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Final Four Volleyball Practice, 12.16.15

Nebraska volleyball coach John Cook watches his players while practicing for the NCAA Final Four on Wednesday, Dec. 16, 2015, at CenturyLink Center Omaha.

Nebraska volleyball coach John Cook is guided in part by a saying: "The longer I coach, the less I know."

During the past few seasons, the 16th-year NU head coach has emphasized learning more about himself in his profession. He wanted to address his shortcomings. Don't underestimate Cook's desire to improve, and the lengths he's gone to do it, as a leading reason the fifth-ranked Huskers reached this week's NCAA Final Four.

Excellent leadership involves both art and science. Cook long has had the science part down. You know, the technical side of the sport, the physical training, the tactical elements.

"He's a master of analytics," said Jack Riggins, a Navy SEAL commander who along with sports psychologist Larry Widman has logged an untold amount of volunteer hours during the past three years in consulting roles for Cook and his players — at Cook's urging.

Cook hasn't always been deft when it comes to the art element behind good leadership — which involves an intuitive feel for what players might need emotionally and mentally.

"Oh, Jack, you're not going to give me that Phil Jackson crap," Cook often would say to Riggins, referring to the NBA coaching legend known as the "Zen master."

Cook, though, knew he needed upgrades in that area. Widman espouses the notion that players don't care how much their coach knows until they know how much he/she cares.

"It's not that John wasn't caring," Widman said. "He just wasn't always as caring as he should've been."

Cook listened intently to his mentors. The world evolves, and Cook said he needed to evolve along with it. Good for him. He's in his 50s. He's guided two national championship teams (2000 and '06) and six Final Four squads. He could have decided he had all the answers. The fact he wants to keep learning indicates not only a high level of competitiveness, but passion for putting his players in the best-possible positions to succeed at a championship level.

"When you talk about evolving, I think student-athletes 15 years ago, even 10 years ago, were much different to coach than they are now," he said. "I don't think we've lowered our expectations as a program, but I've had to adapt in many, many ways."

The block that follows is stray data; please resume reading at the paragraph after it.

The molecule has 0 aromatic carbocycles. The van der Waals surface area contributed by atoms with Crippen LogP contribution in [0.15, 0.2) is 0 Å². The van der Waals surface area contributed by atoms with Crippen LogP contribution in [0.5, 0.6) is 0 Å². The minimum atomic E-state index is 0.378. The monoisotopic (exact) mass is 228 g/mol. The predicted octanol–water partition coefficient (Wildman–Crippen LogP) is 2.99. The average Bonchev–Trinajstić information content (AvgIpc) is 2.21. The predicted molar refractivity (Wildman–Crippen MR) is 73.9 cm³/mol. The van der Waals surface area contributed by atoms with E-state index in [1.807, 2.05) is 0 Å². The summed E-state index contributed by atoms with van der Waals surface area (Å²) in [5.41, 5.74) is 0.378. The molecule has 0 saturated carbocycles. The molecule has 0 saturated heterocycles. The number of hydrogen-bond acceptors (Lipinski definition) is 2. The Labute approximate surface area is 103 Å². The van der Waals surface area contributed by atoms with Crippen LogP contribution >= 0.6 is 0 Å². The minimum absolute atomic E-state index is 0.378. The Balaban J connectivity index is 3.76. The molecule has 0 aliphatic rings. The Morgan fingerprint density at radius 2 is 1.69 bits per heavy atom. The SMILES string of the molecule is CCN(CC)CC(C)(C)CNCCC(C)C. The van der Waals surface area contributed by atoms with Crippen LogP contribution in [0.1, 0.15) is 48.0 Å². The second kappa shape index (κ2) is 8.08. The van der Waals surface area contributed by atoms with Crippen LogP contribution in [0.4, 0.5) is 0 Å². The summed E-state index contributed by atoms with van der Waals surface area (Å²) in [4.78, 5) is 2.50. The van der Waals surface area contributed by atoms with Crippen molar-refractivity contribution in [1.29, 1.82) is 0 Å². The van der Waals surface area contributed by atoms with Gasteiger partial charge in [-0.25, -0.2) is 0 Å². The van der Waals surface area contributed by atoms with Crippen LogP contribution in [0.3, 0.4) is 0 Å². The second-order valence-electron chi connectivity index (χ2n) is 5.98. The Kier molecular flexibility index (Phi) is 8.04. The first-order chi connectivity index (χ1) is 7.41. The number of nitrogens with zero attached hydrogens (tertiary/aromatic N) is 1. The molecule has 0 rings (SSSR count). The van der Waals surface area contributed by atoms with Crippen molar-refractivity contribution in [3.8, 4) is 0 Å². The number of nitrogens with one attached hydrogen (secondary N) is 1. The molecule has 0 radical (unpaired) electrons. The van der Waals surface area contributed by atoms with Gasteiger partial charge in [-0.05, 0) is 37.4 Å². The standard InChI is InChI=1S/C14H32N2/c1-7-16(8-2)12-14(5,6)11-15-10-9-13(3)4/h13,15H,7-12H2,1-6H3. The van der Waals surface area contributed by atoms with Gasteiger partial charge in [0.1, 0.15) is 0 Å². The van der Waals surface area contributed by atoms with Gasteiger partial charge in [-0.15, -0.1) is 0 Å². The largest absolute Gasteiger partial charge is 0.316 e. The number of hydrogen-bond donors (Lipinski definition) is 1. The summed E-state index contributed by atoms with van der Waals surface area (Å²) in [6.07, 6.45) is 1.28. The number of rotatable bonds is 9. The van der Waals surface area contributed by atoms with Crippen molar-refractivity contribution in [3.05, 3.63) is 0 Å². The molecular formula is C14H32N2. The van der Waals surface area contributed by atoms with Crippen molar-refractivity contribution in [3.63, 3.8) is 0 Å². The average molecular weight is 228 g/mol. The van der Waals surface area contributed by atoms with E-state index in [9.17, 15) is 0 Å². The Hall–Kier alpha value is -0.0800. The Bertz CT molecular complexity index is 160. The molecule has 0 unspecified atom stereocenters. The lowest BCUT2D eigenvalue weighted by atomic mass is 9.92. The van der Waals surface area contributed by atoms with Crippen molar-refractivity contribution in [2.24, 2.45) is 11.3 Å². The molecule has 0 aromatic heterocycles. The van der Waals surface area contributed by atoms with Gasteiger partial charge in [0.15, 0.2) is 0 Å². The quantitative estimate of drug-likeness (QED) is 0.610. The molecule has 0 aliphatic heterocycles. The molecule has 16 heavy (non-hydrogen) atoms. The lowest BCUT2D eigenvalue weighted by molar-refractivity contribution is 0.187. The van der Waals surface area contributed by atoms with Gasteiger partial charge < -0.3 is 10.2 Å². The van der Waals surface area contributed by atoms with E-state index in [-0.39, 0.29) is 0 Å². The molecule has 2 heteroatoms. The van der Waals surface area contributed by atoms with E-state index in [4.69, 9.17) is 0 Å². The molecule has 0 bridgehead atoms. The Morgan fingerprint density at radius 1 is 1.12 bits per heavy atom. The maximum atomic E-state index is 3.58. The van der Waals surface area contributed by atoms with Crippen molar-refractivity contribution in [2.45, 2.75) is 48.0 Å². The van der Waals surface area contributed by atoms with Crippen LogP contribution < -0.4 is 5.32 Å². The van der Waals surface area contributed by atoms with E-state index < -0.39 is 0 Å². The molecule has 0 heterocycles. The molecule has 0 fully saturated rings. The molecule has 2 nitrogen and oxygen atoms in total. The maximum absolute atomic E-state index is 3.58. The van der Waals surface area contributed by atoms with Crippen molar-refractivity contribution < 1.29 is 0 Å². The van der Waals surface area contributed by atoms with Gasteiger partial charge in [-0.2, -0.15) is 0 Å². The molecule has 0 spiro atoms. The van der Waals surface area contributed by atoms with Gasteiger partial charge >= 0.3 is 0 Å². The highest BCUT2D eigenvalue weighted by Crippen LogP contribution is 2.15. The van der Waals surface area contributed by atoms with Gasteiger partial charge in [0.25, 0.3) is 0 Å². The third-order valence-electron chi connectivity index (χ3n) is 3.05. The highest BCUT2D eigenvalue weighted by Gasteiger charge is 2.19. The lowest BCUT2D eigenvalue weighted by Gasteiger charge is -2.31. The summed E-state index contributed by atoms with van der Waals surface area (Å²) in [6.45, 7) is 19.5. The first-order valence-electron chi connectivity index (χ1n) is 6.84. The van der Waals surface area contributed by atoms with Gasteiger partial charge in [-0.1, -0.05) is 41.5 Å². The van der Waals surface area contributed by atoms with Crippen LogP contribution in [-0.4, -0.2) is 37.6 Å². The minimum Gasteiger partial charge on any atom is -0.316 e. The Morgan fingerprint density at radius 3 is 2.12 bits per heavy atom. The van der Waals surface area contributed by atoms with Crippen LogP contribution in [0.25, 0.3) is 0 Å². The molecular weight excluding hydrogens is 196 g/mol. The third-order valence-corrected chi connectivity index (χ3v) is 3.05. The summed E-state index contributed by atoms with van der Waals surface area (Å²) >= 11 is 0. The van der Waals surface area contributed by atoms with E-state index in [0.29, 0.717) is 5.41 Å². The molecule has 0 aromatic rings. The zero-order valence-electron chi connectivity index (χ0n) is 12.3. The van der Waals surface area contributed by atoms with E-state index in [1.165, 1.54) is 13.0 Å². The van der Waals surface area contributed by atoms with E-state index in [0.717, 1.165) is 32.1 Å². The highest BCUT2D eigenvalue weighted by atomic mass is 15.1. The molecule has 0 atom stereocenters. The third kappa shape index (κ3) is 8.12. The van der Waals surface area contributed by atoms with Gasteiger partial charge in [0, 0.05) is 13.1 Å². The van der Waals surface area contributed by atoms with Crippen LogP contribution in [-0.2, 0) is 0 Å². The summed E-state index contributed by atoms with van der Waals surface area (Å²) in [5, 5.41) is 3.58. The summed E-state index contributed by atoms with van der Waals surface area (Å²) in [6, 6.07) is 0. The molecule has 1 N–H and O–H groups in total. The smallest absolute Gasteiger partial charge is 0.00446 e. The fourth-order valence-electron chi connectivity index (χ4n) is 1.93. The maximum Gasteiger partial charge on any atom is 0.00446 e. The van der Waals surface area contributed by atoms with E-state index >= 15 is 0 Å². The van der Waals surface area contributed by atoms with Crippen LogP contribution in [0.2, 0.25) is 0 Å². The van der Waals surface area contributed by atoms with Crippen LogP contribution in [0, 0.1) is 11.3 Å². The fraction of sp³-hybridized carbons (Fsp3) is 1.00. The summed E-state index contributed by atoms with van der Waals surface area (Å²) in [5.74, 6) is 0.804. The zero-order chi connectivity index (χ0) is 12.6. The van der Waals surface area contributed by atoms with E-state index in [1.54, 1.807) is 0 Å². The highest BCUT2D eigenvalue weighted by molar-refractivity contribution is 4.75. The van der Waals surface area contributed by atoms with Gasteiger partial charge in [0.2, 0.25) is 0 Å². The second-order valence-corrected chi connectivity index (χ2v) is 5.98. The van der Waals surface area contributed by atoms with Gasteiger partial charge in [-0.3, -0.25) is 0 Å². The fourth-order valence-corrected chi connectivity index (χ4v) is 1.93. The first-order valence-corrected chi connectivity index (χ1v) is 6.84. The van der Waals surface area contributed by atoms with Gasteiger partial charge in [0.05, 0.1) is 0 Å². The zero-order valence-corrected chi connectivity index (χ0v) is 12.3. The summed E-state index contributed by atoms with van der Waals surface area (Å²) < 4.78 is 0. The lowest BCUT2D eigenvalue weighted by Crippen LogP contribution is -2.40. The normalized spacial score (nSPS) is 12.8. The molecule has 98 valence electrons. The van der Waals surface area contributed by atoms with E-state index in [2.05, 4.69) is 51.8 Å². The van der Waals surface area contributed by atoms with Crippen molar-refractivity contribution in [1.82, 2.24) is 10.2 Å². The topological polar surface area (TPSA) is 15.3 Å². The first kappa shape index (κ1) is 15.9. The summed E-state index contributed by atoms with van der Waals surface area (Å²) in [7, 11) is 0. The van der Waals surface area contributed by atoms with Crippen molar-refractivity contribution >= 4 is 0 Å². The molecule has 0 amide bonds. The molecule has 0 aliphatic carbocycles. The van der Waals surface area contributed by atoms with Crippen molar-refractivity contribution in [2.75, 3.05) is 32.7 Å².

Widman thinks athletes of today often have a greater sense of entitlement and are less resilient than in decades past. He cites factors such as a breakdown in the family structure and players being burned out from too much specialization in one sport.

Said Cook: "The big thing is, I listen to my players better and I surrounded myself with a team within a team."

He mentioned Riggins, Widman, Husker director of operations Lindsay Peterson and athletic department psychologist Brett Haskell.

"I bounce things off of them and I ask about situations — how I could've done it better," Cook said. "I actually have them observe me during games."

Riggins and Widman analyze Cook's body language. They watch his demeanor in the huddle. They also scrutinize the huddles. Like poker players, they look for "tells," or signs of trouble. Riggins has a photo of a Nebraska huddle last season in which the circle was too wide, with noticeable gaps separating individuals. NU was trailing at the time — and it's evident with one glance at the photo.

In times of adversity, that circle actually should tighten, Widman said.

Cook, in his extensive dealings with Riggins and Widman, has learned the value of cultivating trust throughout the program. Of building relationships. Of open and honest communication.

It all sounds so logical. But think about life. Think about how often communication breakdowns lead to problems that never would've occurred had there been open and honest dialogue.

"Some of the feedback I got in the past was our girls maybe were not getting all they needed from me and my coaching staff," Cook said. 

He hasn't become softer in his approach. In fact, he bristles at the suggestion. However, he said, he has become more open-minded.

"Every player is wired a little differently, and we have to figure out how to connect," he said. 

Cook is old-school at his core. He relates well to a bygone era when it was incumbent upon players to adapt to what coaches wanted. It was a one-sided discussion.

"Now, we as coaches have to be more adaptable to what players need," he said.

Yes, Cook said, it was a challenge to adapt. He acknowledges he made mistakes and "learned some hard lessons" along the way.

"As I look back, I would love to do it all over again, because I think I'm a lot wiser now," he said. "I would love to write a book about the experiences — a coaching book."

He envisions chapters that address ways he could have motivated certain players differently. Of course, it's easy for all of us, regardless of occupation, to second-guess ourselves. We all make enough mistakes to fill a book. If only there was time to write it all down ...

"I'll do it when I retire," Cook said.

Until then, he'll keep learning. And, yes, winning.

Reach the writer at 402-473-7440 or ssipple@journalstar.com. On Twitter @HuskerExtraSip.

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Husker columnist

Steven, a lifelong Nebraskan, newspaper enthusiast and UNL grad, joined the Journal Star in 1990 and has covered NU football since 1995.

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